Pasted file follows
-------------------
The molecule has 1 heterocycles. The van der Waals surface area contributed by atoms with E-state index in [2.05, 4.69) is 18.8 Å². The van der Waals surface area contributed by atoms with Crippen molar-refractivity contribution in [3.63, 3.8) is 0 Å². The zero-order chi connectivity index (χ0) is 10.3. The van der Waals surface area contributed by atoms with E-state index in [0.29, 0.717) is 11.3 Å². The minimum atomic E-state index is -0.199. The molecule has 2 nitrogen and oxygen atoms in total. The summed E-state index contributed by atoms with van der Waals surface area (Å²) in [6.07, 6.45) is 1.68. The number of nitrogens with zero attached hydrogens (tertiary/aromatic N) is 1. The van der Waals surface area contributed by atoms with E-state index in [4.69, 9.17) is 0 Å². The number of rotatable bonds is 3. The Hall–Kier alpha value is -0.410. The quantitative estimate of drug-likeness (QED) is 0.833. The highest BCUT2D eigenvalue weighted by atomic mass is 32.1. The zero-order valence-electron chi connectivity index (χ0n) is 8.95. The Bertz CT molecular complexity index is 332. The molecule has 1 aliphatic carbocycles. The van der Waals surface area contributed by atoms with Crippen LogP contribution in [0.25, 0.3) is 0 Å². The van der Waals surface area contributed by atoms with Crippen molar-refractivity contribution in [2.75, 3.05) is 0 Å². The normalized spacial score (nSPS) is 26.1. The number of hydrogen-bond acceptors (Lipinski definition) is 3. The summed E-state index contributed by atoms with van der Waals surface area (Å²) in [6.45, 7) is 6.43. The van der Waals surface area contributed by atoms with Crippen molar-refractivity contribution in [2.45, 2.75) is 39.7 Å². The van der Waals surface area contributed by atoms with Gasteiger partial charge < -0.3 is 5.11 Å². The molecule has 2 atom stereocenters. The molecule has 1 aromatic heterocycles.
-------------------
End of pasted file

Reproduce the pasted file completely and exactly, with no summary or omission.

The molecule has 1 heterocycles. The van der Waals surface area contributed by atoms with E-state index in [2.05, 4.69) is 18.8 Å². The van der Waals surface area contributed by atoms with Crippen molar-refractivity contribution in [3.63, 3.8) is 0 Å². The zero-order chi connectivity index (χ0) is 10.3. The van der Waals surface area contributed by atoms with E-state index in [0.29, 0.717) is 11.3 Å². The minimum atomic E-state index is -0.199. The molecule has 2 nitrogen and oxygen atoms in total. The summed E-state index contributed by atoms with van der Waals surface area (Å²) in [6.07, 6.45) is 1.68. The number of nitrogens with zero attached hydrogens (tertiary/aromatic N) is 1. The van der Waals surface area contributed by atoms with E-state index in [4.69, 9.17) is 0 Å². The number of rotatable bonds is 3. The Hall–Kier alpha value is -0.410. The quantitative estimate of drug-likeness (QED) is 0.833. The highest BCUT2D eigenvalue weighted by atomic mass is 32.1. The zero-order valence-electron chi connectivity index (χ0n) is 8.95. The Bertz CT molecular complexity index is 332. The molecule has 1 aliphatic carbocycles. The van der Waals surface area contributed by atoms with Crippen LogP contribution in [0.25, 0.3) is 0 Å². The van der Waals surface area contributed by atoms with Crippen molar-refractivity contribution in [2.75, 3.05) is 0 Å². The normalized spacial score (nSPS) is 26.1. The number of hydrogen-bond acceptors (Lipinski definition) is 3. The summed E-state index contributed by atoms with van der Waals surface area (Å²) in [6.45, 7) is 6.43. The van der Waals surface area contributed by atoms with Crippen molar-refractivity contribution in [2.45, 2.75) is 39.7 Å². The van der Waals surface area contributed by atoms with Gasteiger partial charge < -0.3 is 5.11 Å². The molecule has 2 atom stereocenters. The molecule has 1 aromatic heterocycles.